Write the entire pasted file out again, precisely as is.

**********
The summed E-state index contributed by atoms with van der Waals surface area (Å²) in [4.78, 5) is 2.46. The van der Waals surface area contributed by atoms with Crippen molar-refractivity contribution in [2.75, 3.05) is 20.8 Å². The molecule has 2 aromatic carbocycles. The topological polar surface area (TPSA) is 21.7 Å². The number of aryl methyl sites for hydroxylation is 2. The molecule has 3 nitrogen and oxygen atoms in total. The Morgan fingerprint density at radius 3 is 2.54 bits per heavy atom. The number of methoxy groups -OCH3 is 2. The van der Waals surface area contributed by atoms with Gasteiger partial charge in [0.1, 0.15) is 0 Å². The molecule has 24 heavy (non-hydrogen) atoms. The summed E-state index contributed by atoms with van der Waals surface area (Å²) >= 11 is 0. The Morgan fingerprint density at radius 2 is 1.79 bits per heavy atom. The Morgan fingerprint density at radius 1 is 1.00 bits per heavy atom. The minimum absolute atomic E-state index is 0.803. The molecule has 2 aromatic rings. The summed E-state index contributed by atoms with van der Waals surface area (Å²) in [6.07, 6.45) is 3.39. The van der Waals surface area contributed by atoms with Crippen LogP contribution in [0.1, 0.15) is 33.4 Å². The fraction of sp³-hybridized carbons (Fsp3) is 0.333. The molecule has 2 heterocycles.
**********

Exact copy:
The summed E-state index contributed by atoms with van der Waals surface area (Å²) in [4.78, 5) is 2.46. The van der Waals surface area contributed by atoms with Crippen molar-refractivity contribution in [2.75, 3.05) is 20.8 Å². The molecule has 2 aromatic carbocycles. The topological polar surface area (TPSA) is 21.7 Å². The number of aryl methyl sites for hydroxylation is 2. The molecule has 3 nitrogen and oxygen atoms in total. The Morgan fingerprint density at radius 3 is 2.54 bits per heavy atom. The number of methoxy groups -OCH3 is 2. The van der Waals surface area contributed by atoms with Gasteiger partial charge in [0.1, 0.15) is 0 Å². The molecule has 24 heavy (non-hydrogen) atoms. The summed E-state index contributed by atoms with van der Waals surface area (Å²) >= 11 is 0. The Morgan fingerprint density at radius 2 is 1.79 bits per heavy atom. The Morgan fingerprint density at radius 1 is 1.00 bits per heavy atom. The minimum absolute atomic E-state index is 0.803. The molecule has 2 aromatic rings. The summed E-state index contributed by atoms with van der Waals surface area (Å²) in [6.07, 6.45) is 3.39. The van der Waals surface area contributed by atoms with Crippen LogP contribution in [0.1, 0.15) is 33.4 Å². The fraction of sp³-hybridized carbons (Fsp3) is 0.333. The molecule has 2 heterocycles.